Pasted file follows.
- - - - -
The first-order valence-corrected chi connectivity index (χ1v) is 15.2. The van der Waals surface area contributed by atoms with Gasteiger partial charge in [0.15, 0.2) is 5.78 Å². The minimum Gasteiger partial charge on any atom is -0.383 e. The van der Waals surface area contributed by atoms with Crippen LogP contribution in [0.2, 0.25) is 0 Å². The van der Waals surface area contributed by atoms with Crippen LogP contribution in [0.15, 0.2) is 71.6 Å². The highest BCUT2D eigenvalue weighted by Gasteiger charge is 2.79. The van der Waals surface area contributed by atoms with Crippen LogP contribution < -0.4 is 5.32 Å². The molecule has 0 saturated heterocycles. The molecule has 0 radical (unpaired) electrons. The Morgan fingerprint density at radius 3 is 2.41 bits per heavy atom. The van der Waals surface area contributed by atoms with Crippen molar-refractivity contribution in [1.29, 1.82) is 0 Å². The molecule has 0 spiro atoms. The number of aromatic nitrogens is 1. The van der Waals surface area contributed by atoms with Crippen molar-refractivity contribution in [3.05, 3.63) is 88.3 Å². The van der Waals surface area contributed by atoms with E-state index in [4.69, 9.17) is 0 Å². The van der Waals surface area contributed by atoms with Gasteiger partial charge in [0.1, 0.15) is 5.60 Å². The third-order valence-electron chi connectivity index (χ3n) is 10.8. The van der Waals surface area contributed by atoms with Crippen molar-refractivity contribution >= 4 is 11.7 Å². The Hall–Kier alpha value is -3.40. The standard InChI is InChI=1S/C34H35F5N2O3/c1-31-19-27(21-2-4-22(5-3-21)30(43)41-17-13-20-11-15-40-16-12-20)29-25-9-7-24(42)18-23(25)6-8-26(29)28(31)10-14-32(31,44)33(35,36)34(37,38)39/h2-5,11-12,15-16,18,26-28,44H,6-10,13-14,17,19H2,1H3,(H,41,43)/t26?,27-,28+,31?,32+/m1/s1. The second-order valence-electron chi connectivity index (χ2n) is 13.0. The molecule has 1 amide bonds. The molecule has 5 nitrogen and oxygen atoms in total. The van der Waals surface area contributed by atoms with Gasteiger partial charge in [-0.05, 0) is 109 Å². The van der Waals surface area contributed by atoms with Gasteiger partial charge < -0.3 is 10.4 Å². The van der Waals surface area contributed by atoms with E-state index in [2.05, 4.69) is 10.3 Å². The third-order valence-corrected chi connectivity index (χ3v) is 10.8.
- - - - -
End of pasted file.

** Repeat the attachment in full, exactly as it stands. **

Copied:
The first-order valence-corrected chi connectivity index (χ1v) is 15.2. The van der Waals surface area contributed by atoms with Gasteiger partial charge in [0.15, 0.2) is 5.78 Å². The minimum Gasteiger partial charge on any atom is -0.383 e. The van der Waals surface area contributed by atoms with Crippen LogP contribution in [0.2, 0.25) is 0 Å². The van der Waals surface area contributed by atoms with Crippen LogP contribution in [0.15, 0.2) is 71.6 Å². The highest BCUT2D eigenvalue weighted by Gasteiger charge is 2.79. The van der Waals surface area contributed by atoms with Crippen LogP contribution < -0.4 is 5.32 Å². The molecule has 0 saturated heterocycles. The molecule has 0 radical (unpaired) electrons. The Morgan fingerprint density at radius 3 is 2.41 bits per heavy atom. The van der Waals surface area contributed by atoms with Crippen molar-refractivity contribution in [1.29, 1.82) is 0 Å². The molecule has 0 spiro atoms. The number of aromatic nitrogens is 1. The van der Waals surface area contributed by atoms with Crippen molar-refractivity contribution in [3.05, 3.63) is 88.3 Å². The van der Waals surface area contributed by atoms with E-state index in [4.69, 9.17) is 0 Å². The van der Waals surface area contributed by atoms with Gasteiger partial charge in [0.1, 0.15) is 5.60 Å². The third-order valence-electron chi connectivity index (χ3n) is 10.8. The van der Waals surface area contributed by atoms with Crippen molar-refractivity contribution >= 4 is 11.7 Å². The Hall–Kier alpha value is -3.40. The standard InChI is InChI=1S/C34H35F5N2O3/c1-31-19-27(21-2-4-22(5-3-21)30(43)41-17-13-20-11-15-40-16-12-20)29-25-9-7-24(42)18-23(25)6-8-26(29)28(31)10-14-32(31,44)33(35,36)34(37,38)39/h2-5,11-12,15-16,18,26-28,44H,6-10,13-14,17,19H2,1H3,(H,41,43)/t26?,27-,28+,31?,32+/m1/s1. The second-order valence-electron chi connectivity index (χ2n) is 13.0. The molecule has 1 amide bonds. The molecule has 5 nitrogen and oxygen atoms in total. The van der Waals surface area contributed by atoms with Gasteiger partial charge in [-0.05, 0) is 109 Å². The van der Waals surface area contributed by atoms with Gasteiger partial charge < -0.3 is 10.4 Å². The van der Waals surface area contributed by atoms with E-state index in [2.05, 4.69) is 10.3 Å². The third-order valence-corrected chi connectivity index (χ3v) is 10.8.